|Platforms||PC, Playstation 4, Xbox One, Switch|
Yooka-Laylee and the Impossible Lair is a beautifully-crafted love letter to golden age of 16-bit platformers.
Let’s be frank — The original Yooka-Laylee was a bust. After breaking past its funding goal on Kickstarter, a goal reached thanks to the developers heavy leaning on nostalgia to sell their concept, Yooka-Laylee saw delay after delay after delay. Eventually, it did release, but not in the condition backers were hoping for. The original Yooka-Laylee drew inspiration from the golden era of 3D platformers, particularly from the Rare classic Banjo-Kazooie. Unfortunately, it suffered from a wonky camera, clunky combat controls, and clumsy platforming.
Yooka-Laylee and the Impossible Lair goes back even further, borrowing its key concept from the 2D sidescrollers of the 16-bit era. Fans of Donkey Kong, in particular, will be happy to learn that The Impossible Lair is as close to a spiritual successor to the DK games of old as we’ve had for decades now. It’s charming, beautifully animated, and a joy to play. Where the first Yooka-Laylee game only offered glimpses of the greatness of the generation it was emulating, The Impossible Lair builds upon the core mechanics of classic Donkey King and gives it a modern twist.
The story is simple — the big bad (or, rather, Big Bad), Capital B, is trying to take control of the Bee Kingdom by brainwashing its citizens with his new invention, the Hive-mind. The Bee Queen, Queen Phoebee, needs Yooka and Laylee to help her protect her people from Capital B’s influence. In order to defeat him, the daring duo must enter his Impossible Lair, a dangerous place full of deadly traps and horrible beasts.
Interestingly, the entrance to the Impossible Lair is available to you from the get-go. If you want, you can jump right in and try to beat Capital B as soon as the game starts. However, his lair is littered with traps and contraptions and defended by all manner of vile creatures, and you’re unlikely to make much progress without the help of the Beetalion.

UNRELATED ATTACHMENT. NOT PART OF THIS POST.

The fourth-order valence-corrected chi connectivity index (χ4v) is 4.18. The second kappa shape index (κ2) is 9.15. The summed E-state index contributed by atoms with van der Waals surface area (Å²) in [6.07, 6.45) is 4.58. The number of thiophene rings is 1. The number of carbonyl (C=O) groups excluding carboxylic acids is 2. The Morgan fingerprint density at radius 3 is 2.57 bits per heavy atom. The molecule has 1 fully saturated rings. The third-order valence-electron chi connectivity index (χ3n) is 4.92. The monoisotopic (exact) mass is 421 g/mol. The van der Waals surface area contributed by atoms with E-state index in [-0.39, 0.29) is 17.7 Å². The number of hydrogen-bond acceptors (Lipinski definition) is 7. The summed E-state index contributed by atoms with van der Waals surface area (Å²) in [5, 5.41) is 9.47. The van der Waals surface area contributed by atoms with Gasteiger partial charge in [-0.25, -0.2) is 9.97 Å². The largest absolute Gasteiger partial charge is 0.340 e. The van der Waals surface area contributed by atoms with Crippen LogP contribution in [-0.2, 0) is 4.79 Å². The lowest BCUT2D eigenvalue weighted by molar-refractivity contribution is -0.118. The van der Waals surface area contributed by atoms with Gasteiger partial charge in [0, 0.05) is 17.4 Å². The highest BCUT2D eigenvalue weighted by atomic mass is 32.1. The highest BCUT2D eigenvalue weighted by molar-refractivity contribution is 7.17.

What’s the Beetalion you ask? In Yooka-Laylee and the Impossible Lair, as they complete stages and defeat enemies, Yooka and Laylee free Queen Phoebees soldier bees from the clutches of the sinister Capital B. These freed bees then join you, acting as a Bee Shield that protects you from harm. And so you spend the majority of the game completing stages and saving bees, slowly growing the strength of your Bee Shield until it’s powerful enough to sustain you to the end of the Impossible Lair.
Games like Yooka-Laylee and the Impossible Lair almost never come to PC. Comparisons to Donkey Kong Country are not accidental. The Yooka-Laylee games are developed by a core team comprising of many ex-Rare employees. Yooka-Laylee and the Impossible Lair is an attempt at bringing the classic games of Rare’s peak era back into popularity, a return to their roots, so to speak. Just like Donkey Kong, Yooka can ball up and roll into crowds of enemies, smashing them away. Barrels are everywhere and you can jump into them to launch yourself great distances. Heck, there are so many tiny touches that together make Yooka-Laylee and the Impossible Lair feel more than a little bit like a Donkey Kong Country sequel, and it feels great to have this kind of game back.
The level design in Yooka-Laylee and the Impossible Lair is spectacular. There’s an openness and freedom to the stages, multiple paths to your destination, secret doorways and hidden rewards. The stages are so meticulously crafted that it almost feels wasteful to hurry your way to the finish line. This is a game that keeps giving even after it’s done; repeated playthroughs yield new pathways to discover and items to collect.
It would be remiss of us to fail to mention just how beautiful this game is. Yooka-Laylee and the Impossible Lair has a wonderful creative vision with a bright and warm palette, beautiful animations, and some jaw-dropping background art. It also runs like a dream; even lower-mid range rigs should be able to run this game with little issue. The score is equally winning, hitting just the right feel and tone to stir up old memories of Saturday mornings play SNES in our PJ’s. They set out to create a game to remind us of our childhoods and Yooka-Laylee and the Impossible Lair has nailed it perfectly.
A joy to play and a sight to behold. It's rare we get a sidescrolling platformer of this quality on a non-Nintendo platform. Hold on and never let go.